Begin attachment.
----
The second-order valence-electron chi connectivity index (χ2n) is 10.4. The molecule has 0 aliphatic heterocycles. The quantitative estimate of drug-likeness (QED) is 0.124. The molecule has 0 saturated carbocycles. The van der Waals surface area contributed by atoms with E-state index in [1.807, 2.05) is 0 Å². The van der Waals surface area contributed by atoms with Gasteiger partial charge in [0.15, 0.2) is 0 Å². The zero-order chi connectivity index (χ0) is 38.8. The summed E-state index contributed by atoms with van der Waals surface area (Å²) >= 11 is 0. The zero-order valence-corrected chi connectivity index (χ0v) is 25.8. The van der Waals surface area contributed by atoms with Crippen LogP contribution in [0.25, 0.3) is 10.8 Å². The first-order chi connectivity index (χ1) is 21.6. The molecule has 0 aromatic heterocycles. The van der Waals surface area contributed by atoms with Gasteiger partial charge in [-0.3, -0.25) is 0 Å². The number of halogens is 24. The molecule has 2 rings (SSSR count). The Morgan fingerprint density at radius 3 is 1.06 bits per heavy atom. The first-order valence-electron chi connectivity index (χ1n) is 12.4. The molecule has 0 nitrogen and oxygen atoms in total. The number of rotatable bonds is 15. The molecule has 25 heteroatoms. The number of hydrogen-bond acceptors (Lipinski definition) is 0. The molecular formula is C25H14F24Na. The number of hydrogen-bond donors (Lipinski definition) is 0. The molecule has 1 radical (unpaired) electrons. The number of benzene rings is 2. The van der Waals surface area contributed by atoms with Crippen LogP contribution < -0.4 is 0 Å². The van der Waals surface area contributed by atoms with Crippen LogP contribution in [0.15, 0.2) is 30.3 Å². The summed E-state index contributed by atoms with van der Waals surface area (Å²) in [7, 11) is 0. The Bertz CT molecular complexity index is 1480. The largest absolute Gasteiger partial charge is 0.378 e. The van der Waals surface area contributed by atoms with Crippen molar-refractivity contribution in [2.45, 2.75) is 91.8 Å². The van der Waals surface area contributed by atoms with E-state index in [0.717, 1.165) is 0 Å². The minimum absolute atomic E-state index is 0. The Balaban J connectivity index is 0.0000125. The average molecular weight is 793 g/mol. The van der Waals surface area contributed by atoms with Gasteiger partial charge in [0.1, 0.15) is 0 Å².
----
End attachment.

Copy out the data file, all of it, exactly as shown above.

The second-order valence-electron chi connectivity index (χ2n) is 10.4. The molecule has 0 aliphatic heterocycles. The quantitative estimate of drug-likeness (QED) is 0.124. The molecule has 0 saturated carbocycles. The van der Waals surface area contributed by atoms with E-state index in [1.807, 2.05) is 0 Å². The van der Waals surface area contributed by atoms with Gasteiger partial charge in [0.15, 0.2) is 0 Å². The zero-order chi connectivity index (χ0) is 38.8. The summed E-state index contributed by atoms with van der Waals surface area (Å²) >= 11 is 0. The zero-order valence-corrected chi connectivity index (χ0v) is 25.8. The van der Waals surface area contributed by atoms with Crippen LogP contribution in [0.25, 0.3) is 10.8 Å². The first-order chi connectivity index (χ1) is 21.6. The molecule has 0 aromatic heterocycles. The van der Waals surface area contributed by atoms with Gasteiger partial charge in [-0.3, -0.25) is 0 Å². The number of halogens is 24. The molecule has 2 rings (SSSR count). The Morgan fingerprint density at radius 3 is 1.06 bits per heavy atom. The first-order valence-electron chi connectivity index (χ1n) is 12.4. The molecule has 0 nitrogen and oxygen atoms in total. The number of rotatable bonds is 15. The molecule has 25 heteroatoms. The number of hydrogen-bond acceptors (Lipinski definition) is 0. The molecular formula is C25H14F24Na. The number of hydrogen-bond donors (Lipinski definition) is 0. The molecule has 1 radical (unpaired) electrons. The number of benzene rings is 2. The van der Waals surface area contributed by atoms with Crippen LogP contribution < -0.4 is 0 Å². The van der Waals surface area contributed by atoms with Crippen LogP contribution in [0.15, 0.2) is 30.3 Å². The summed E-state index contributed by atoms with van der Waals surface area (Å²) in [7, 11) is 0. The Bertz CT molecular complexity index is 1480. The largest absolute Gasteiger partial charge is 0.378 e. The van der Waals surface area contributed by atoms with Crippen molar-refractivity contribution in [2.45, 2.75) is 91.8 Å². The van der Waals surface area contributed by atoms with E-state index in [0.717, 1.165) is 0 Å². The minimum absolute atomic E-state index is 0. The Balaban J connectivity index is 0.0000125. The average molecular weight is 793 g/mol. The van der Waals surface area contributed by atoms with Gasteiger partial charge in [0.1, 0.15) is 0 Å².